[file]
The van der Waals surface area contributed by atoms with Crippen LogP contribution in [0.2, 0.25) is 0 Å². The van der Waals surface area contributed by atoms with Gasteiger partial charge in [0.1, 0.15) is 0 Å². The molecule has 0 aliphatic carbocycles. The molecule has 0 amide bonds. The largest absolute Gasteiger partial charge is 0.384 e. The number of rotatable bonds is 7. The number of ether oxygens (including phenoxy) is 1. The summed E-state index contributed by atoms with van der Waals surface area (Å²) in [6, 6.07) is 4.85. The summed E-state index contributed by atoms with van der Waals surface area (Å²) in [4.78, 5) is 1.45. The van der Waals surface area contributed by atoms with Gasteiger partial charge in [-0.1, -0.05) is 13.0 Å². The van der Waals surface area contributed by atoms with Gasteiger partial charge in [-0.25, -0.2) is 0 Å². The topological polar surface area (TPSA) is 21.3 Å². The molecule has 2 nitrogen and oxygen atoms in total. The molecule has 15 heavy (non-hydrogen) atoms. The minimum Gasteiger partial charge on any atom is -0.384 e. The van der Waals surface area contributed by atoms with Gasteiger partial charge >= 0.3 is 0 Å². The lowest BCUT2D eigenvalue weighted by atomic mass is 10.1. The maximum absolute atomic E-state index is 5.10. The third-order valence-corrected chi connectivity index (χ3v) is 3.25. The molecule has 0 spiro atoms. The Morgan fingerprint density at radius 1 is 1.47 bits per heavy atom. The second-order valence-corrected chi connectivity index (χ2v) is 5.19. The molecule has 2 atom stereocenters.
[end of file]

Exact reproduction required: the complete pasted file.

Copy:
The van der Waals surface area contributed by atoms with Crippen LogP contribution in [0.2, 0.25) is 0 Å². The van der Waals surface area contributed by atoms with Gasteiger partial charge in [0.1, 0.15) is 0 Å². The molecule has 0 aliphatic carbocycles. The molecule has 0 amide bonds. The largest absolute Gasteiger partial charge is 0.384 e. The number of rotatable bonds is 7. The number of ether oxygens (including phenoxy) is 1. The summed E-state index contributed by atoms with van der Waals surface area (Å²) in [6, 6.07) is 4.85. The summed E-state index contributed by atoms with van der Waals surface area (Å²) in [4.78, 5) is 1.45. The van der Waals surface area contributed by atoms with Gasteiger partial charge in [-0.1, -0.05) is 13.0 Å². The van der Waals surface area contributed by atoms with Gasteiger partial charge in [-0.25, -0.2) is 0 Å². The topological polar surface area (TPSA) is 21.3 Å². The molecule has 2 nitrogen and oxygen atoms in total. The molecule has 15 heavy (non-hydrogen) atoms. The minimum Gasteiger partial charge on any atom is -0.384 e. The van der Waals surface area contributed by atoms with Gasteiger partial charge >= 0.3 is 0 Å². The lowest BCUT2D eigenvalue weighted by atomic mass is 10.1. The maximum absolute atomic E-state index is 5.10. The third-order valence-corrected chi connectivity index (χ3v) is 3.25. The molecule has 0 spiro atoms. The Morgan fingerprint density at radius 1 is 1.47 bits per heavy atom. The second-order valence-corrected chi connectivity index (χ2v) is 5.19. The molecule has 2 atom stereocenters.